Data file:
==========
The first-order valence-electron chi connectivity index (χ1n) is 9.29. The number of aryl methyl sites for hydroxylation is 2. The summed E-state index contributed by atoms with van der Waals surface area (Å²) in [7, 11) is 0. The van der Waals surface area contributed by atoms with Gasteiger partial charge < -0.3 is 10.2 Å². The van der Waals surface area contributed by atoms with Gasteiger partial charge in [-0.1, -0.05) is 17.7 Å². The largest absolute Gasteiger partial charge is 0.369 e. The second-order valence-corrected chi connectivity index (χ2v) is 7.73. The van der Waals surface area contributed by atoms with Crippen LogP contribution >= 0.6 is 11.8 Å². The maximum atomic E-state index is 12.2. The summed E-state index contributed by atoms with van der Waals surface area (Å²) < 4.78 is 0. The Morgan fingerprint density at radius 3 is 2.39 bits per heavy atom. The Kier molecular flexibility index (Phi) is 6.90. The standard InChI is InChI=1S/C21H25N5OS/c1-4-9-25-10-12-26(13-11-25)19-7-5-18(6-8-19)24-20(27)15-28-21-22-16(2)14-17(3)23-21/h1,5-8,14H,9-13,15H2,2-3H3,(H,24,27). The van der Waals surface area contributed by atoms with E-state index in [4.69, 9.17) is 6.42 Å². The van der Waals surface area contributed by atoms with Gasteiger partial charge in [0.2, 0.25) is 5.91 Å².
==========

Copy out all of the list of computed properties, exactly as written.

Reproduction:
The first-order valence-electron chi connectivity index (χ1n) is 9.29. The number of aryl methyl sites for hydroxylation is 2. The summed E-state index contributed by atoms with van der Waals surface area (Å²) in [7, 11) is 0. The van der Waals surface area contributed by atoms with Gasteiger partial charge < -0.3 is 10.2 Å². The van der Waals surface area contributed by atoms with Gasteiger partial charge in [-0.1, -0.05) is 17.7 Å². The largest absolute Gasteiger partial charge is 0.369 e. The second-order valence-corrected chi connectivity index (χ2v) is 7.73. The van der Waals surface area contributed by atoms with Crippen LogP contribution >= 0.6 is 11.8 Å². The maximum atomic E-state index is 12.2. The summed E-state index contributed by atoms with van der Waals surface area (Å²) < 4.78 is 0. The Morgan fingerprint density at radius 3 is 2.39 bits per heavy atom. The Kier molecular flexibility index (Phi) is 6.90. The standard InChI is InChI=1S/C21H25N5OS/c1-4-9-25-10-12-26(13-11-25)19-7-5-18(6-8-19)24-20(27)15-28-21-22-16(2)14-17(3)23-21/h1,5-8,14H,9-13,15H2,2-3H3,(H,24,27). The van der Waals surface area contributed by atoms with E-state index in [4.69, 9.17) is 6.42 Å². The van der Waals surface area contributed by atoms with Gasteiger partial charge in [0.2, 0.25) is 5.91 Å².